In the 1910 Census Sarah is living as the Head of Household in Tod Township, Huntingdon County, Pennsylvania, with her 3-sons (Harry, William, and Charley) all residing with her. In 1920 she has moved in with her youngest daughter, Bessie, and her family. The 1920 Census was taken on 14 January 1920 and Sarah died just 2 days later.
In her final years, Sarah had gotten ill with a sickness that seemed to linger.
I always feel sad when I read her obituary as she was still referenced as “Mrs. Randall Childers” even though he had left her some 16 years previously.
The cause of death for Sarah was chronic interstitial nephritis, which is when “the spaces between the kidney tubules become inflamed” (per Google). It could be caused by any number of autoimmune diseases that probably hadn’t been identified back before 1920, but explains why she had been ill for a few years.
Though Sarah is buried at the Wells Valley Cemetery across from the Methodist Church I was unable to find her grave specifically when I traveled there in 2019. I can only assume it is near her parents and siblings.
I wish I had more anecdotal stories about my 2nd-great-grandmother, instead of the rather sad tale of woe in relations to her life. She deserved to be loved, and it doesn’t seem like she had a lot of time to be happy due to her sick husband.
The week 9 prompt of Amy Johnson Crow’s 52 Ancestors in 52 Weeks is “multiples”. I am taking an indepth look at my great-great grandfather, Randall Childers, who my cousin Darlene referred to as “the bigamist” as he moved away and remarried having multiple wives.
Randall Childers was born in Wells Tannery, Pennsylvania when it was still a part of Bedford County on 17 January 1840 to Abraham Childers and Mary Ann Green. He was the oldest of their 3 children (Mary Ann had another son, Jonathan Weiser, from a previous relationship), the others being Rachel (1842-1876) and Fayetta (1844-1924). His dad was a chair maker while his mother kept house.
The Civil War
In 1861 at the age of 21 Randall enlisted for the Union joining the 77th Volunteer Pennsylvania Infantry as a part of Company A and saw action in the following battles:
Battle of Shiloh
Siege of Corinth
Battle of Stones River
Battle of Chicamauga
Siege of Chattanooga
Battle of Resaca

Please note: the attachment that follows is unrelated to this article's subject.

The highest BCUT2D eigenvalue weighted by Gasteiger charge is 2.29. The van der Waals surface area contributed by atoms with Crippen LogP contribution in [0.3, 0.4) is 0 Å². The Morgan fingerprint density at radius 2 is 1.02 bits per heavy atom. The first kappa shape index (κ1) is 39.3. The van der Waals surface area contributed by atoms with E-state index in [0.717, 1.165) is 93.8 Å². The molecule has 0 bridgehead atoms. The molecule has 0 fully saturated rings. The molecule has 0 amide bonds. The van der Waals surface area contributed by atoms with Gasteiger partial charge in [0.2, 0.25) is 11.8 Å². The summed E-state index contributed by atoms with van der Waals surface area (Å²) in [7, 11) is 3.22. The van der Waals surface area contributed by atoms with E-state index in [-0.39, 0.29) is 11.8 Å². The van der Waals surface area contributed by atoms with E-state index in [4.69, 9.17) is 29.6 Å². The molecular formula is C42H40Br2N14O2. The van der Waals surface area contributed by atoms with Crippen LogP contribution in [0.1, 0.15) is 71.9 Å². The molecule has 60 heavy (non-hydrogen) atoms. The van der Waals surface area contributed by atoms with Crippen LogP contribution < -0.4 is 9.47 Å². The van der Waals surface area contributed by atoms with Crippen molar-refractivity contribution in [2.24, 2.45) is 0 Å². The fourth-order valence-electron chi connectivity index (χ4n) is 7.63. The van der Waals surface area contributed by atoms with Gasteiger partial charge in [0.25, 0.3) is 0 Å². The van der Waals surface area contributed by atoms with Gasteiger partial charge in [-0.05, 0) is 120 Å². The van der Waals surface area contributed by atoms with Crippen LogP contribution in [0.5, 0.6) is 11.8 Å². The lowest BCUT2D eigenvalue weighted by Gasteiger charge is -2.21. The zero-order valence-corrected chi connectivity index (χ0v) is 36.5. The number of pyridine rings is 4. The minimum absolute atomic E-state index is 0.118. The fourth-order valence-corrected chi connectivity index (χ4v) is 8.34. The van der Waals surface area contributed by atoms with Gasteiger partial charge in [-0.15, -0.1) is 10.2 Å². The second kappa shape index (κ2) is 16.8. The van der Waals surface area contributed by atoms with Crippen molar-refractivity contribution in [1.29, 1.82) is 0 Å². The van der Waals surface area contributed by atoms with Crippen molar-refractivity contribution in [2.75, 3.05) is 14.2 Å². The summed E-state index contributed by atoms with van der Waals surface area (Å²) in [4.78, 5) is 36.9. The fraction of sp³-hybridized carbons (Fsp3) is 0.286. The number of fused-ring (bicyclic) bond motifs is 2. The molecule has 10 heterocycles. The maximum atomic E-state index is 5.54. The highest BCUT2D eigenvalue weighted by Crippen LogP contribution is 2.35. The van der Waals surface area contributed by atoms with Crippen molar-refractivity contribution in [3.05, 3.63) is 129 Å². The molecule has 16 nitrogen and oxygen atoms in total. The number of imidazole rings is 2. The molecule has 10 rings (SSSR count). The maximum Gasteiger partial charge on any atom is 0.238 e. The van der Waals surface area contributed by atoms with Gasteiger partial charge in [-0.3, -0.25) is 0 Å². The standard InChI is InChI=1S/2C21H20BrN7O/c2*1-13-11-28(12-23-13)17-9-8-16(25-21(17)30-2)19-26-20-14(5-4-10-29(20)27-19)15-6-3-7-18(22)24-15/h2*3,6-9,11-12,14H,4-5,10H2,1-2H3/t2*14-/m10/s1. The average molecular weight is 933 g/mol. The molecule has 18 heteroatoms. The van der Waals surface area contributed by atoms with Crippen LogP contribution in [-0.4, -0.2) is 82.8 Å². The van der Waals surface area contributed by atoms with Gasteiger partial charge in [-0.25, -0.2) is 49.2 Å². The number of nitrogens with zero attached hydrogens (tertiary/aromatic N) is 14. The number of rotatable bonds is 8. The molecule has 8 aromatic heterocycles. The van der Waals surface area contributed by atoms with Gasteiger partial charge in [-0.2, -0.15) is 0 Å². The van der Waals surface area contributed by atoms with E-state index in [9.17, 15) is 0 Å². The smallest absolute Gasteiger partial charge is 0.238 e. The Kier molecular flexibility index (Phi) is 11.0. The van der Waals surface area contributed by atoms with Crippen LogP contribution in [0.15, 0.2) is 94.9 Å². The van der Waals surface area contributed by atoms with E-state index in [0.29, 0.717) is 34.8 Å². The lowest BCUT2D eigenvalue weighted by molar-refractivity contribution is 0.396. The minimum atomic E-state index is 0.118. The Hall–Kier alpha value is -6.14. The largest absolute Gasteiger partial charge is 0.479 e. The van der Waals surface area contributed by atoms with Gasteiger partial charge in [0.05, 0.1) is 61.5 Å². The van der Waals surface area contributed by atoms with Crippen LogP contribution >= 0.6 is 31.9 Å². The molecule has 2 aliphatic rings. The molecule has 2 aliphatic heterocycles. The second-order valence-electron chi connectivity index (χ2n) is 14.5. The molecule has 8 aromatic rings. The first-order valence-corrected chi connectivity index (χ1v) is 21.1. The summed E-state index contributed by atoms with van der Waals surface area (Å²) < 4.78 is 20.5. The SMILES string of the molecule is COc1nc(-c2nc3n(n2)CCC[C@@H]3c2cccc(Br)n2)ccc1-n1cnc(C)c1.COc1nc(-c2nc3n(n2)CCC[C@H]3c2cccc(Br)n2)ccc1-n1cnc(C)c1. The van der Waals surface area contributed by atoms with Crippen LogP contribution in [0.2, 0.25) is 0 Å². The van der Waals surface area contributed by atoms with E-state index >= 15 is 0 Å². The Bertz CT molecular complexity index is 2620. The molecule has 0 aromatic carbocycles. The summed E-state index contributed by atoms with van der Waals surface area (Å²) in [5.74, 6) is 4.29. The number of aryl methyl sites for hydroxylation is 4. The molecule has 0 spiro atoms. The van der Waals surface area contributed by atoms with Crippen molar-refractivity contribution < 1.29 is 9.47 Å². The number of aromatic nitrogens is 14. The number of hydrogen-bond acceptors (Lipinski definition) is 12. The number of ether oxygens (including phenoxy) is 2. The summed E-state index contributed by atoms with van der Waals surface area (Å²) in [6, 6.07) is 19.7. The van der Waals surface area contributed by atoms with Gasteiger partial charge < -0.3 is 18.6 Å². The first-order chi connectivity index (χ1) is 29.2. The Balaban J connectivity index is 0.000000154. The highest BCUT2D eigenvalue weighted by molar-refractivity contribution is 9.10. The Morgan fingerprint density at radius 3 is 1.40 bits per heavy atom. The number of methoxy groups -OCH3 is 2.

Battle of Kennesaw Mountain
Siege of Atlanta
Second Battle of Franklin
Battle of Nashville
Sarah Jane Fesler
In December 1865, Randall mustered out of the army at the close of the Civil War. He returned home to Pennsylvania where he married Sarah Jane Fesler around 1866 (I have yet to find a marriage record for an exact date, this was noted on the 1900 census that they had been married for 34 years). In December 1866 their daughter, Mary Etta Childers was born. This union would provide a total of 9 children:
Mary Etta Childers – 1866-1941
George Harry Childers – 1868-1941
Abraham Childers – 1870-1946
Jennie Childers – 1873-1934
William Dodson Childers – 1876-1959
Elizabeth Helen Childers – 1883-1968
Bertha Childers – 1886-1963
Bessie Viola Childers – 1890-1963
Charles Peter Childers – 1893-1970
After initially coming back from the war, Randall’s occupation was listed as “laborer” but by 1880 it was listed as a miner on the census. He began receiving a Civil War pension in 1879. By 1900 he is listed as a farmer, a vocation he takes with him when he moves to Tennessee by 1905. On his pension papers he changes where his payment goes and lists himself as a widower, noting his daughter, Jennie Childers (or Mrs. A.S. May) as his closest living relative).
I always thought it strange that Randall moved to Tennessee as I didn’t recall any relatives there. But after doing extra research on him, during the Civil War he was stationed at Whiteside Bridge. Though Loudon is not even the county where the bridge is located, it’s not that far.